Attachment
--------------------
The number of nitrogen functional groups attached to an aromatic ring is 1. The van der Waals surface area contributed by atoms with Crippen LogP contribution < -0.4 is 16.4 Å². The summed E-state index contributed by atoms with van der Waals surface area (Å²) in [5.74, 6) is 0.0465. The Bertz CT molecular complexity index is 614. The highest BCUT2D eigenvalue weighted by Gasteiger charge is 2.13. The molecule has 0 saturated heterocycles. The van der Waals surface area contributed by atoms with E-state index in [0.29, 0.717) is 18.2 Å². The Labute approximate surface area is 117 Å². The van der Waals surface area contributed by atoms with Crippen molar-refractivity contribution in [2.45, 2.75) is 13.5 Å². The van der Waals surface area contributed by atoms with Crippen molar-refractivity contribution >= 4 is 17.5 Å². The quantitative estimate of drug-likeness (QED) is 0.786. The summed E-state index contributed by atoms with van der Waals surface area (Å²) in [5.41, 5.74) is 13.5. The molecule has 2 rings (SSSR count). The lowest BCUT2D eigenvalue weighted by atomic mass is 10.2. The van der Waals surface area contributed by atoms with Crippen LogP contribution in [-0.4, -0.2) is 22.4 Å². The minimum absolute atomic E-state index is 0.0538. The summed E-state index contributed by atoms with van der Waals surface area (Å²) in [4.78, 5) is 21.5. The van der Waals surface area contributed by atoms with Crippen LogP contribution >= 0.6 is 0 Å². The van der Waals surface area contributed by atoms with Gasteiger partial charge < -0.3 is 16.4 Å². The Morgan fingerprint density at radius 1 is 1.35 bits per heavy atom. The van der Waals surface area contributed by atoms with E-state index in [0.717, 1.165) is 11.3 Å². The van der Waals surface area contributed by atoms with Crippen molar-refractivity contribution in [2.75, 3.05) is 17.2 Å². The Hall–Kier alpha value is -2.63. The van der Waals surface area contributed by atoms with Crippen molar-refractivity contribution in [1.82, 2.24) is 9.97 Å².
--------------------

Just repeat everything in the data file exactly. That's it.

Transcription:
The number of nitrogen functional groups attached to an aromatic ring is 1. The van der Waals surface area contributed by atoms with Crippen LogP contribution < -0.4 is 16.4 Å². The summed E-state index contributed by atoms with van der Waals surface area (Å²) in [5.74, 6) is 0.0465. The Bertz CT molecular complexity index is 614. The highest BCUT2D eigenvalue weighted by Gasteiger charge is 2.13. The molecule has 0 saturated heterocycles. The van der Waals surface area contributed by atoms with E-state index in [0.29, 0.717) is 18.2 Å². The Labute approximate surface area is 117 Å². The van der Waals surface area contributed by atoms with Crippen molar-refractivity contribution in [2.45, 2.75) is 13.5 Å². The van der Waals surface area contributed by atoms with Crippen molar-refractivity contribution >= 4 is 17.5 Å². The quantitative estimate of drug-likeness (QED) is 0.786. The summed E-state index contributed by atoms with van der Waals surface area (Å²) in [5.41, 5.74) is 13.5. The molecule has 2 rings (SSSR count). The lowest BCUT2D eigenvalue weighted by atomic mass is 10.2. The van der Waals surface area contributed by atoms with Crippen LogP contribution in [-0.4, -0.2) is 22.4 Å². The minimum absolute atomic E-state index is 0.0538. The summed E-state index contributed by atoms with van der Waals surface area (Å²) in [4.78, 5) is 21.5. The van der Waals surface area contributed by atoms with Crippen LogP contribution >= 0.6 is 0 Å². The van der Waals surface area contributed by atoms with Gasteiger partial charge < -0.3 is 16.4 Å². The Morgan fingerprint density at radius 1 is 1.35 bits per heavy atom. The van der Waals surface area contributed by atoms with E-state index in [0.717, 1.165) is 11.3 Å². The van der Waals surface area contributed by atoms with Crippen molar-refractivity contribution in [2.75, 3.05) is 17.2 Å². The Hall–Kier alpha value is -2.63. The van der Waals surface area contributed by atoms with Crippen molar-refractivity contribution in [1.82, 2.24) is 9.97 Å².